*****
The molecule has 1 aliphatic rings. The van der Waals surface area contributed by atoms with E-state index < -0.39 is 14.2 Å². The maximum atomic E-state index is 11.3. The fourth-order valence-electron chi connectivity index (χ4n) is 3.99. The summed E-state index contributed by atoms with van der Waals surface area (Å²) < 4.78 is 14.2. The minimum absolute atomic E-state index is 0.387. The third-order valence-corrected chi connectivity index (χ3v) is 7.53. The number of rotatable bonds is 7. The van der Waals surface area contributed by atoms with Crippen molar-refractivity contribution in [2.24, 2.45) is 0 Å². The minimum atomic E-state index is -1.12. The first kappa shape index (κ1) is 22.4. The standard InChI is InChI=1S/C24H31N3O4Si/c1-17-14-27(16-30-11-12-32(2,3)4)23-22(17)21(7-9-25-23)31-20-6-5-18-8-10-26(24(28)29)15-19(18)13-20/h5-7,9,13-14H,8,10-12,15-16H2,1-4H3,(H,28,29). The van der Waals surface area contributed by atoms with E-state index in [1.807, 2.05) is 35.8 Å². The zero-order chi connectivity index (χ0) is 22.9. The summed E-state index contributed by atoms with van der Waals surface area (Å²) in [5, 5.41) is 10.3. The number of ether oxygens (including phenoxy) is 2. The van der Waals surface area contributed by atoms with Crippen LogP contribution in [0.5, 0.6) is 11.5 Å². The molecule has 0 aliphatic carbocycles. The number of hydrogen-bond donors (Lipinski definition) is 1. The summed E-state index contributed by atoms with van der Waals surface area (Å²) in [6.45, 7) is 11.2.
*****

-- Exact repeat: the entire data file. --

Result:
The molecule has 1 aliphatic rings. The van der Waals surface area contributed by atoms with E-state index < -0.39 is 14.2 Å². The maximum atomic E-state index is 11.3. The fourth-order valence-electron chi connectivity index (χ4n) is 3.99. The summed E-state index contributed by atoms with van der Waals surface area (Å²) < 4.78 is 14.2. The minimum absolute atomic E-state index is 0.387. The third-order valence-corrected chi connectivity index (χ3v) is 7.53. The number of rotatable bonds is 7. The van der Waals surface area contributed by atoms with Crippen molar-refractivity contribution in [2.24, 2.45) is 0 Å². The minimum atomic E-state index is -1.12. The first kappa shape index (κ1) is 22.4. The standard InChI is InChI=1S/C24H31N3O4Si/c1-17-14-27(16-30-11-12-32(2,3)4)23-22(17)21(7-9-25-23)31-20-6-5-18-8-10-26(24(28)29)15-19(18)13-20/h5-7,9,13-14H,8,10-12,15-16H2,1-4H3,(H,28,29). The van der Waals surface area contributed by atoms with E-state index in [1.807, 2.05) is 35.8 Å². The zero-order chi connectivity index (χ0) is 22.9. The summed E-state index contributed by atoms with van der Waals surface area (Å²) in [5, 5.41) is 10.3. The number of ether oxygens (including phenoxy) is 2. The van der Waals surface area contributed by atoms with Crippen LogP contribution in [0.5, 0.6) is 11.5 Å². The molecule has 0 aliphatic carbocycles. The number of hydrogen-bond donors (Lipinski definition) is 1. The summed E-state index contributed by atoms with van der Waals surface area (Å²) in [6.45, 7) is 11.2.